* Highly-rated euro zone debt rallies, Belgium outperforms
* Spain, Italy worries to continue ahead of Sept. ESM ruling
* U.S. data to set tone into Federal Reserve report
By William James
LONDON, July 16 (Reuters) - Belgian, French and Austrian bonds rallied on Monday as investors sought out low-risk government debt that carries a higher return than ultra-low yield German Bunds.
Rising safe-haven demand pushed yields lower on bonds at the safer end of the euro zone credit spectrum as Spain and Italy struggle to retain market confidence that they can keep refinancing debt while reining in their deficits.
Spreads between German debt and that issued by other highly rated euro zone states narrowed, with the biggest moves seen in shorter-dated bonds as investors shied away from the low or even negative returns offered by German bonds.
"Confronted with the option of buying (German) Schatz at a negative yield or buying something which doesn't have such a high rating but has similar correlations and comes at a pickup - that's why there's such demand for French, Dutch, Austrian and even Belgian paper," said Peter Chatwell, strategist at Credit Agricole.
Belgian five-year debt was among the strongest performers on the day as investors snapped up the 104 bps of extra yield it offers over the German equivalent.
Nevertheless, demand for Bunds remained solid, with two-year Schatz yields 5 basis points below zero and 10-year futures contracts up 18 ticks at 144.90.
Trading was expected to remain light and price action choppy throughout the day as activity slows down over the summer. Last week, total traded volume in the Bund future was its lowest since early May.
Spanish 10-year bond yields were 11 basis points higher on the day at 6.77 percent, but traders reported that few bonds were changing hands, resulting in exaggerated price movements.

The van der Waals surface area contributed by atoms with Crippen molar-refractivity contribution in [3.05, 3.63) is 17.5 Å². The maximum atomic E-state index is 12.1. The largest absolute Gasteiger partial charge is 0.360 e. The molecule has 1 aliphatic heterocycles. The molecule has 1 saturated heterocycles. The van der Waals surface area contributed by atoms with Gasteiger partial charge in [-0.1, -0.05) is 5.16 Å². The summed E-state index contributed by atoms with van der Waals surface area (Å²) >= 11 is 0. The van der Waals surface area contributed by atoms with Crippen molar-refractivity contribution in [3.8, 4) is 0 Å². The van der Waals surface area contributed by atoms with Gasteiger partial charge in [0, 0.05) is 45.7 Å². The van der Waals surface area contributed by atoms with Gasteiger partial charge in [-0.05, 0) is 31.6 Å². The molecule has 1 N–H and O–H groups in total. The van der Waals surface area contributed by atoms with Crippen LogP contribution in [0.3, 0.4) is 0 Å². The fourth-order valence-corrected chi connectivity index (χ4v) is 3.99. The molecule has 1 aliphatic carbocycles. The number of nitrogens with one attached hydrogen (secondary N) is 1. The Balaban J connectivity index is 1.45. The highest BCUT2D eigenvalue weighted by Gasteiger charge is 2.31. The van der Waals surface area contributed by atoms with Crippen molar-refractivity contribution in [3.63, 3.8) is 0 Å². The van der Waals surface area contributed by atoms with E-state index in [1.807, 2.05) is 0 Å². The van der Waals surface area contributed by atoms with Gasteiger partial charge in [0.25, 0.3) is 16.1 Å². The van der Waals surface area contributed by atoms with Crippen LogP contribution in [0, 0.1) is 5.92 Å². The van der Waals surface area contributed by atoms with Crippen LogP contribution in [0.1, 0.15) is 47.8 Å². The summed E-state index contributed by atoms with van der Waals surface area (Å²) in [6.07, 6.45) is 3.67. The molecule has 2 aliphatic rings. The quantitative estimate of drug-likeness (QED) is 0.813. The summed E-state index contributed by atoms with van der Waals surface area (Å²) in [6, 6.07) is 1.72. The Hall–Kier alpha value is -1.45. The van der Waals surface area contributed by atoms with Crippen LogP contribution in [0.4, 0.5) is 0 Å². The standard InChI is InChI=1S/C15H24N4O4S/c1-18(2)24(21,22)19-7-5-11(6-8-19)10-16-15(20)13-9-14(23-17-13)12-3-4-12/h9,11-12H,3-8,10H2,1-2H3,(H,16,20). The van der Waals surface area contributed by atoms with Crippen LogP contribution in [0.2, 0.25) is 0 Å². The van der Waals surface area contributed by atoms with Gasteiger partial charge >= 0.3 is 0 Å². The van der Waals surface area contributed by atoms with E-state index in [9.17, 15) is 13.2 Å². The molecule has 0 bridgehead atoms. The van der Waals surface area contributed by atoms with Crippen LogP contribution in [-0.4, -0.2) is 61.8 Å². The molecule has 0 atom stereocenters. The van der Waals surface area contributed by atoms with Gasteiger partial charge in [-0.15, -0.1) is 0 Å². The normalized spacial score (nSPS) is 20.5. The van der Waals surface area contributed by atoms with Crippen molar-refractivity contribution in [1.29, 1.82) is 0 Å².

Confidence in the ability of the euro zone's rescue plans to shore up Spanish and Italian markets looks likely to remain shaky over the next few weeks after Germany's top court set a Sept. 12 deadline for a decision on whether it would block the latest plan for the permanent euro zone bailout fund.
That means the fund will not any time soon be using the new powers granted to it by euro zone leaders last month in the hope that it could stave off a market collapse for Italy and Spain.
"That's not great news as it just increases the uncertainty and effectively prevents the ESM (European Stability Mechanism)from being where it should be," said Eric Wand, strategist at Lloyds Bank in London.
"But I think after last week, when they said they needed further time, the market kind of understood it wouldn't happen this side of the summer break."
Elsewhere, U.S. retail sales data may sway expectations ahead of Federal Reserve chairman Ben Bernanke's biannual testimony to the U.S. Congress on the economy on Tuesday and Wednesday, as markets look for signs of whether the Fed will undertake new stimulus measures.
Analysts said if Bernanke sounded less keen than expected on the prospect of renewed bond-buying, equity markets were likely to suffer, providing another boost for low-risk government bonds.